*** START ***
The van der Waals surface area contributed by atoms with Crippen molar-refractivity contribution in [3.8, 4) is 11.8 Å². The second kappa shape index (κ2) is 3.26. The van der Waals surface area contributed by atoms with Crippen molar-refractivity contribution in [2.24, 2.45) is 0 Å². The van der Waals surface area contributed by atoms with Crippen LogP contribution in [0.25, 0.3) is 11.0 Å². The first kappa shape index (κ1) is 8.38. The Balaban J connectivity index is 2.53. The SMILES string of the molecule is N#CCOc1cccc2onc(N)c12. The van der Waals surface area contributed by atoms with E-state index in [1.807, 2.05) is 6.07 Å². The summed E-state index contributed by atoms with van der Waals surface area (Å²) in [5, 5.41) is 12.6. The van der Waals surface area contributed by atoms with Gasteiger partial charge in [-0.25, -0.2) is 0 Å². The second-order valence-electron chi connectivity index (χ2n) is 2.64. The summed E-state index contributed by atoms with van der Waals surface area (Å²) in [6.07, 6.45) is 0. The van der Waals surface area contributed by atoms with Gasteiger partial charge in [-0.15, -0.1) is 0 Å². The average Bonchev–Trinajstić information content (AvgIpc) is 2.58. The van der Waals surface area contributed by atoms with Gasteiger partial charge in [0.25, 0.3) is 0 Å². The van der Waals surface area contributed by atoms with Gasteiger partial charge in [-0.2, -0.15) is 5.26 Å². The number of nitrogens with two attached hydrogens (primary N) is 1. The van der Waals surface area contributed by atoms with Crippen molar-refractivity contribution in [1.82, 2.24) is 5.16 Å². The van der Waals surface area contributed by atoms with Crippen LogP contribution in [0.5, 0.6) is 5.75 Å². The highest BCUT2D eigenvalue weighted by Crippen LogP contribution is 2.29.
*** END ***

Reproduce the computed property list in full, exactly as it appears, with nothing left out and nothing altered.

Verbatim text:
The van der Waals surface area contributed by atoms with Crippen molar-refractivity contribution in [3.8, 4) is 11.8 Å². The second kappa shape index (κ2) is 3.26. The van der Waals surface area contributed by atoms with Crippen molar-refractivity contribution in [2.24, 2.45) is 0 Å². The van der Waals surface area contributed by atoms with Crippen LogP contribution in [0.25, 0.3) is 11.0 Å². The first kappa shape index (κ1) is 8.38. The Balaban J connectivity index is 2.53. The SMILES string of the molecule is N#CCOc1cccc2onc(N)c12. The van der Waals surface area contributed by atoms with E-state index in [1.807, 2.05) is 6.07 Å². The summed E-state index contributed by atoms with van der Waals surface area (Å²) in [5, 5.41) is 12.6. The van der Waals surface area contributed by atoms with Gasteiger partial charge in [-0.25, -0.2) is 0 Å². The second-order valence-electron chi connectivity index (χ2n) is 2.64. The summed E-state index contributed by atoms with van der Waals surface area (Å²) in [6.07, 6.45) is 0. The van der Waals surface area contributed by atoms with Gasteiger partial charge in [-0.15, -0.1) is 0 Å². The average Bonchev–Trinajstić information content (AvgIpc) is 2.58. The van der Waals surface area contributed by atoms with Gasteiger partial charge in [0.25, 0.3) is 0 Å². The van der Waals surface area contributed by atoms with Gasteiger partial charge in [-0.2, -0.15) is 5.26 Å². The number of nitrogens with two attached hydrogens (primary N) is 1. The van der Waals surface area contributed by atoms with Crippen molar-refractivity contribution in [1.82, 2.24) is 5.16 Å². The van der Waals surface area contributed by atoms with Crippen LogP contribution in [0.5, 0.6) is 5.75 Å². The highest BCUT2D eigenvalue weighted by Crippen LogP contribution is 2.29.